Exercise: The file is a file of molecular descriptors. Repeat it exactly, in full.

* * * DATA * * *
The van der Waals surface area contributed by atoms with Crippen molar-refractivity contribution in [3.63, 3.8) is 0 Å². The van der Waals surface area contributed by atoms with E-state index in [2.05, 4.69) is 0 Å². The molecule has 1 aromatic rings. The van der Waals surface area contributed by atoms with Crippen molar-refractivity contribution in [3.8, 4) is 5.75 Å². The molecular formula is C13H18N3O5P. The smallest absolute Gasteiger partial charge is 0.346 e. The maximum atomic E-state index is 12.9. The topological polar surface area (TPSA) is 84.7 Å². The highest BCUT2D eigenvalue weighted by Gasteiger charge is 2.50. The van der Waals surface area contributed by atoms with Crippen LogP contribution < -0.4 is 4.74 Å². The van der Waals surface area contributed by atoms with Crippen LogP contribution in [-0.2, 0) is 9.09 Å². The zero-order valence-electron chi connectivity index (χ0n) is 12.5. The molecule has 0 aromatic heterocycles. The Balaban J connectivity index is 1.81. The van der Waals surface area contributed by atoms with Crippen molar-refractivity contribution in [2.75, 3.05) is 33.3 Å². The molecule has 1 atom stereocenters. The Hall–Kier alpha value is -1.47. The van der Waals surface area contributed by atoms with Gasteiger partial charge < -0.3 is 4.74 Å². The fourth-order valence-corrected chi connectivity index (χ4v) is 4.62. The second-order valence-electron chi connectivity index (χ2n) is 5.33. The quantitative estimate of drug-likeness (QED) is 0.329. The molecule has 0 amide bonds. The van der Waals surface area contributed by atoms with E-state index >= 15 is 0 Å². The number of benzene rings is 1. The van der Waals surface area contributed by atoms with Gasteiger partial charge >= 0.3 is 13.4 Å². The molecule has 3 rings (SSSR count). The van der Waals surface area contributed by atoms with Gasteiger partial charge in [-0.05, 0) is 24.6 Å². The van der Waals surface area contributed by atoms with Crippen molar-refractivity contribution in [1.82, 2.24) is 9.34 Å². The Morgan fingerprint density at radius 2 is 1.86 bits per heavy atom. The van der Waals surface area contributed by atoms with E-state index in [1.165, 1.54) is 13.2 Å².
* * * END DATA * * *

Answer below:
The van der Waals surface area contributed by atoms with Crippen molar-refractivity contribution in [3.63, 3.8) is 0 Å². The van der Waals surface area contributed by atoms with E-state index in [2.05, 4.69) is 0 Å². The molecule has 1 aromatic rings. The van der Waals surface area contributed by atoms with Crippen molar-refractivity contribution in [3.8, 4) is 5.75 Å². The molecular formula is C13H18N3O5P. The smallest absolute Gasteiger partial charge is 0.346 e. The maximum atomic E-state index is 12.9. The topological polar surface area (TPSA) is 84.7 Å². The highest BCUT2D eigenvalue weighted by Gasteiger charge is 2.50. The van der Waals surface area contributed by atoms with Crippen LogP contribution < -0.4 is 4.74 Å². The van der Waals surface area contributed by atoms with Crippen LogP contribution in [-0.2, 0) is 9.09 Å². The zero-order valence-electron chi connectivity index (χ0n) is 12.5. The molecule has 0 aromatic heterocycles. The Balaban J connectivity index is 1.81. The van der Waals surface area contributed by atoms with Crippen molar-refractivity contribution in [2.75, 3.05) is 33.3 Å². The molecule has 1 atom stereocenters. The Hall–Kier alpha value is -1.47. The van der Waals surface area contributed by atoms with Gasteiger partial charge < -0.3 is 4.74 Å². The fourth-order valence-corrected chi connectivity index (χ4v) is 4.62. The second-order valence-electron chi connectivity index (χ2n) is 5.33. The quantitative estimate of drug-likeness (QED) is 0.329. The molecule has 0 amide bonds. The van der Waals surface area contributed by atoms with E-state index >= 15 is 0 Å². The number of benzene rings is 1. The van der Waals surface area contributed by atoms with Gasteiger partial charge >= 0.3 is 13.4 Å². The molecule has 3 rings (SSSR count). The van der Waals surface area contributed by atoms with Gasteiger partial charge in [-0.05, 0) is 24.6 Å². The van der Waals surface area contributed by atoms with Crippen molar-refractivity contribution in [1.82, 2.24) is 9.34 Å². The Morgan fingerprint density at radius 2 is 1.86 bits per heavy atom. The van der Waals surface area contributed by atoms with E-state index in [1.165, 1.54) is 13.2 Å².